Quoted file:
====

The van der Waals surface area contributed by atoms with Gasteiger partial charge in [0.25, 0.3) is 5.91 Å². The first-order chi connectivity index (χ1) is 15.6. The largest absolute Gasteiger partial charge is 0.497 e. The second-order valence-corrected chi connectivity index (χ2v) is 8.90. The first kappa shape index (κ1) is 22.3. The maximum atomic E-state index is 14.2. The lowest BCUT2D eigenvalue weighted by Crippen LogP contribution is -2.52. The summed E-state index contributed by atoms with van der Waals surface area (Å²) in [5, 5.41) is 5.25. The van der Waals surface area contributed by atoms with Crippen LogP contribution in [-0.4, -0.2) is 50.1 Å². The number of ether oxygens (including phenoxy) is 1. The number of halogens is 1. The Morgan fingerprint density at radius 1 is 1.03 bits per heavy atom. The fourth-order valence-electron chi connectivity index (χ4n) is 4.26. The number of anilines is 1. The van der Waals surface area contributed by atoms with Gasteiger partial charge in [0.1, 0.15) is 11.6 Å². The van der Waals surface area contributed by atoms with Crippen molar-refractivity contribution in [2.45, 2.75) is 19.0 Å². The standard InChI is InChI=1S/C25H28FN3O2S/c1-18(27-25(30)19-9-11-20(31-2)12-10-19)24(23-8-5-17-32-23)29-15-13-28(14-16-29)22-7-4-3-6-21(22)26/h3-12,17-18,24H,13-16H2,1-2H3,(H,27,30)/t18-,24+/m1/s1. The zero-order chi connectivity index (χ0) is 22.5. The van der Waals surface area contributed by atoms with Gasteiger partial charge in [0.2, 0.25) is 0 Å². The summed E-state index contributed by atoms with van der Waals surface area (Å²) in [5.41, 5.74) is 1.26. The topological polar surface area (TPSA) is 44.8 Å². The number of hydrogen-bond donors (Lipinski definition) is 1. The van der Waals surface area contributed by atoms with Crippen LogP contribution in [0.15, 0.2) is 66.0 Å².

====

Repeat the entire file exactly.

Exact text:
The van der Waals surface area contributed by atoms with Gasteiger partial charge in [0.25, 0.3) is 5.91 Å². The first-order chi connectivity index (χ1) is 15.6. The largest absolute Gasteiger partial charge is 0.497 e. The second-order valence-corrected chi connectivity index (χ2v) is 8.90. The first kappa shape index (κ1) is 22.3. The maximum atomic E-state index is 14.2. The lowest BCUT2D eigenvalue weighted by Crippen LogP contribution is -2.52. The summed E-state index contributed by atoms with van der Waals surface area (Å²) in [5, 5.41) is 5.25. The van der Waals surface area contributed by atoms with Crippen LogP contribution in [-0.4, -0.2) is 50.1 Å². The number of ether oxygens (including phenoxy) is 1. The number of halogens is 1. The Morgan fingerprint density at radius 1 is 1.03 bits per heavy atom. The fourth-order valence-electron chi connectivity index (χ4n) is 4.26. The number of anilines is 1. The van der Waals surface area contributed by atoms with Gasteiger partial charge in [0.1, 0.15) is 11.6 Å². The van der Waals surface area contributed by atoms with Crippen molar-refractivity contribution in [2.45, 2.75) is 19.0 Å². The standard InChI is InChI=1S/C25H28FN3O2S/c1-18(27-25(30)19-9-11-20(31-2)12-10-19)24(23-8-5-17-32-23)29-15-13-28(14-16-29)22-7-4-3-6-21(22)26/h3-12,17-18,24H,13-16H2,1-2H3,(H,27,30)/t18-,24+/m1/s1. The zero-order chi connectivity index (χ0) is 22.5. The van der Waals surface area contributed by atoms with Gasteiger partial charge in [0.2, 0.25) is 0 Å². The summed E-state index contributed by atoms with van der Waals surface area (Å²) in [5.41, 5.74) is 1.26. The topological polar surface area (TPSA) is 44.8 Å². The number of hydrogen-bond donors (Lipinski definition) is 1. The van der Waals surface area contributed by atoms with Crippen LogP contribution in [0.15, 0.2) is 66.0 Å².